Yet again the Seattle Times editorial board has strongly urged Congress and/or the President to drop health care reform, focus on other issues, and start over from scratch. And yet again the Times has attempted to cover their motives with the following caveat:
For years, this newspaper has favored health care reform. We still favor it, done at the right time and in the right way.
Yeah, well, forgive my cynicism, but I’m not so sure.
As compromised as the current bill is, if history is any guide, this is our last, best chance to pass health care reform for at least a generation. Surely, the Times editors don’t believe that given such a disastrous political failure, Congress or the President would be willing to buck history and touch this rail again anytime soon? Certainly the Times isn’t suggesting that smaller Democratic majorities in both houses, or even a Republican majority in one or the other, would be more likely to pass health care reform than the relatively large Democratic majorities we hold at the moment? The Republicans are clearly invested in blocking reform at any cost, and view this obstructionist strategy as absolutely critical to their long term political survival.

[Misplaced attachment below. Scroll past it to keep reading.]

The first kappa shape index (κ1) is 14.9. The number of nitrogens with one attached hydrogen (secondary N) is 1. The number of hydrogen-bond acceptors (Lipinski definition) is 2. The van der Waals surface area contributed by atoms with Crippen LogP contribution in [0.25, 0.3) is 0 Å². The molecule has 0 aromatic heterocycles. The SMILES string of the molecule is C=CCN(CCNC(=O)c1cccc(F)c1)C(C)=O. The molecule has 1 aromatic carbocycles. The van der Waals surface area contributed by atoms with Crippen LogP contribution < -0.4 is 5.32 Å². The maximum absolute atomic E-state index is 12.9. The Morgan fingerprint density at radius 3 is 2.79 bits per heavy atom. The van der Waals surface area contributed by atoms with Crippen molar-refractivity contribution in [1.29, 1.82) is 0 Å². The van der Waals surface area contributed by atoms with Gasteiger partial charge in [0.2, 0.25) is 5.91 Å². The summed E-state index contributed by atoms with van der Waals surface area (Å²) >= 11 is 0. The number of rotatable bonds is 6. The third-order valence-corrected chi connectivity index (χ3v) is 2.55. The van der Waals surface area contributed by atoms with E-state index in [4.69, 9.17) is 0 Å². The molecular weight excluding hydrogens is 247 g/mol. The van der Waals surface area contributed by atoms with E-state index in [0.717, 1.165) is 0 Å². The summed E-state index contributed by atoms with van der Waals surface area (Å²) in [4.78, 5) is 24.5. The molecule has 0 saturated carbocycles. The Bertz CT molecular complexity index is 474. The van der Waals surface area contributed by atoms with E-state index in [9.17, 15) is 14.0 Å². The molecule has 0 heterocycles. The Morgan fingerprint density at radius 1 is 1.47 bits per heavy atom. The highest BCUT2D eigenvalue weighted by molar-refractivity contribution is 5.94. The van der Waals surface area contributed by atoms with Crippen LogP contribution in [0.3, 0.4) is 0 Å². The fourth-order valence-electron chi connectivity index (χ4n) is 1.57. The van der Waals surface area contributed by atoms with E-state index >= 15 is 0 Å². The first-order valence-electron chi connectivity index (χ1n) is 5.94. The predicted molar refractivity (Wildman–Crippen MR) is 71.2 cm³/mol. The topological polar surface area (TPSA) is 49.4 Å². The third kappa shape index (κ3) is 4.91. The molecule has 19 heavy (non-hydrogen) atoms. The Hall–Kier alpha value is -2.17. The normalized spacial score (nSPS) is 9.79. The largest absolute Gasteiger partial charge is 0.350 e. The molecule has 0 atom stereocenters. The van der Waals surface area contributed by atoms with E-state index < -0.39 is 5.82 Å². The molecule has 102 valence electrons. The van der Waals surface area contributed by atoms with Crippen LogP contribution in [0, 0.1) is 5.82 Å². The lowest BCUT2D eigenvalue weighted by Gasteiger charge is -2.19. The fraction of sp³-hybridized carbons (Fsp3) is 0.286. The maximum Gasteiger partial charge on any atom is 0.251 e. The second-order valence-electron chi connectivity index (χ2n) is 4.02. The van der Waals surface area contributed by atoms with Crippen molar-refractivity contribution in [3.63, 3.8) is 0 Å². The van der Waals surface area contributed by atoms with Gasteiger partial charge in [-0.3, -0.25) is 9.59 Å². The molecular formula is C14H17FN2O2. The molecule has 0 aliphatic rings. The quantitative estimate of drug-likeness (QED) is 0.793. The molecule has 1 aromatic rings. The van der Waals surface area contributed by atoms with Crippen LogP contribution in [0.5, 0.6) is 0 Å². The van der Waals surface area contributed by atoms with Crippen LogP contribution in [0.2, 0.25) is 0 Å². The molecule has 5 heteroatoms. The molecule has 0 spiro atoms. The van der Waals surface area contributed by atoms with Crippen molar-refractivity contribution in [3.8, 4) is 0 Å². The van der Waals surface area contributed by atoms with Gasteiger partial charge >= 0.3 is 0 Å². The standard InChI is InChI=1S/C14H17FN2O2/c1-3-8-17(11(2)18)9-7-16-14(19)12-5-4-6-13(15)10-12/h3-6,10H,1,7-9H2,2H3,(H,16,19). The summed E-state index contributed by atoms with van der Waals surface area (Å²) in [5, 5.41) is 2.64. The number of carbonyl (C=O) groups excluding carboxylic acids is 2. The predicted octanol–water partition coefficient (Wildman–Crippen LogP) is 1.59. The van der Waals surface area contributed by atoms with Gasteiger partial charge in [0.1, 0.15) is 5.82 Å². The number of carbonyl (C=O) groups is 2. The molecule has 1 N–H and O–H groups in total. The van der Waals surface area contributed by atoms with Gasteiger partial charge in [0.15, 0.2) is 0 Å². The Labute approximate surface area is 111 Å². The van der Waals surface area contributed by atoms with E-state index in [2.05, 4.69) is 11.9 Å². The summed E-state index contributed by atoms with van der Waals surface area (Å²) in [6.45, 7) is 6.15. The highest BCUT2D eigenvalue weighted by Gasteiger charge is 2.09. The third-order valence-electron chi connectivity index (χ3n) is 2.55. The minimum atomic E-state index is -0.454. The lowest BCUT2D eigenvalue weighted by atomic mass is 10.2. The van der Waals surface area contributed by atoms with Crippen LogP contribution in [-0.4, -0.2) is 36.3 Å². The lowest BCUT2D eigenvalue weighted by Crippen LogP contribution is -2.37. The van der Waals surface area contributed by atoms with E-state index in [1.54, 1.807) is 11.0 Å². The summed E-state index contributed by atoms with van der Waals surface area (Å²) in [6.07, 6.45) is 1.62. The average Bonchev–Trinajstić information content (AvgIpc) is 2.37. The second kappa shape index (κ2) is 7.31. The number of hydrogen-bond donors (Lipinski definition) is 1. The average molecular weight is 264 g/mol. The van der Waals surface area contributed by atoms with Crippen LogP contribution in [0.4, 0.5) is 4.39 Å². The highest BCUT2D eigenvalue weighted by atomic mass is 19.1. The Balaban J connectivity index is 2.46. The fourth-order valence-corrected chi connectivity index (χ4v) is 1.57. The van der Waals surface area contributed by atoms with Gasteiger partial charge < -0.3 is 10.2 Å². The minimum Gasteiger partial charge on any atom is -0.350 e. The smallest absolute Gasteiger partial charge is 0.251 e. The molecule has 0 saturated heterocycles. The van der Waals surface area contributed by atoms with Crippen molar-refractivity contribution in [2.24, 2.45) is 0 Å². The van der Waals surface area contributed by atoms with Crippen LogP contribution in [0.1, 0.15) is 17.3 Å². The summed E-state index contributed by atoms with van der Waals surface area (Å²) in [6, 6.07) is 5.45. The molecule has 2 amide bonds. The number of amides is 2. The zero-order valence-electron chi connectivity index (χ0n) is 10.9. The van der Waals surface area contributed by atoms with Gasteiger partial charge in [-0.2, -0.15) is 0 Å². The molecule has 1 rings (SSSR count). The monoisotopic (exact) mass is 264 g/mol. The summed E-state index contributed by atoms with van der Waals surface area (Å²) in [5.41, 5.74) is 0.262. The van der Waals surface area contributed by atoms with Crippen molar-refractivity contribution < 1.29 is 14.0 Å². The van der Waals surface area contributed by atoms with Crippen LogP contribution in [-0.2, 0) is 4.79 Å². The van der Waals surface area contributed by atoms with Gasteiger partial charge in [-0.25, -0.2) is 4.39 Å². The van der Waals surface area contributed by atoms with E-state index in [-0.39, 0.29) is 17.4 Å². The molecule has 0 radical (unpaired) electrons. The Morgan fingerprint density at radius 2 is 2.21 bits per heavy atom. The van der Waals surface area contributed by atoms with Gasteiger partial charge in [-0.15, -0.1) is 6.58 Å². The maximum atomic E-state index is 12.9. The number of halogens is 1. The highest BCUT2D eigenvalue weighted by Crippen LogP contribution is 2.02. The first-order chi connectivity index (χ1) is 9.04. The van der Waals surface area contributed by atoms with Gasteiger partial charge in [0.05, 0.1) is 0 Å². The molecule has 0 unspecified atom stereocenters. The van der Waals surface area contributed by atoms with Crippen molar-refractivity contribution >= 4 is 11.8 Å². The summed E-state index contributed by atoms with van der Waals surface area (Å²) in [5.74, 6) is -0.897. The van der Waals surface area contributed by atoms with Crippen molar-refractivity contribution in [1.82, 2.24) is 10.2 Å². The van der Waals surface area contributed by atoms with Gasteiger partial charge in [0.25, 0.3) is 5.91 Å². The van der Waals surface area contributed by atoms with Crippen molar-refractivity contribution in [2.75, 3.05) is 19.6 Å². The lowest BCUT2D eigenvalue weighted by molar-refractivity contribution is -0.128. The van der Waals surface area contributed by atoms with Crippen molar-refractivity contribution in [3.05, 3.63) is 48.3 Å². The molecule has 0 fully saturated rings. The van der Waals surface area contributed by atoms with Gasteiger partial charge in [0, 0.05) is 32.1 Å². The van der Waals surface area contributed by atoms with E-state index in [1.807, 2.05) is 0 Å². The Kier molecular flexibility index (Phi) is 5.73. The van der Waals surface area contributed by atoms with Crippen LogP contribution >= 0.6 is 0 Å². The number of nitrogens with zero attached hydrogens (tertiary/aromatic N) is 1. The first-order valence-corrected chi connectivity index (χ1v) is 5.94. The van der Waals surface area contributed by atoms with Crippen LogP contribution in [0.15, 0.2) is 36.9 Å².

So I can only assume that the Times is being either naive or disingenuous when they repeatedly and aggressively urge Democrats to abandon health care reform at the same time they claim to support it.
Here’s my theory. The Times used to support health care reform, as like most businesses, they saw rising employee health insurance costs as threatening their economic survival. But with the collapse of the newspaper industry, and the large number of journalists and other related professionals now out of work, supply and demand has shifted so far in favor of the publisher that health care costs have ceased to be much of an issue. Newspaper employees are just thankful to have a job, and have repeatedly granted wage and benefit concessions to the Times and other papers nationwide.
If health insurance costs continue to rise, the Times will simply demand even more concessions, with the implied threat that recalcitrant employees can always be replaced by those hungry enough to do the job for less.
Health care crisis solved.
Yeah, I know, that’s an awfully cynical theory. But the only reasonable alternative would be to assume that the Times editors are a bunch of blithering idiots who genuinely and inexplicably believe that defeating health care reform is the surest path toward achieving it… and such a brutally harsh assessment just wouldn’t be polite.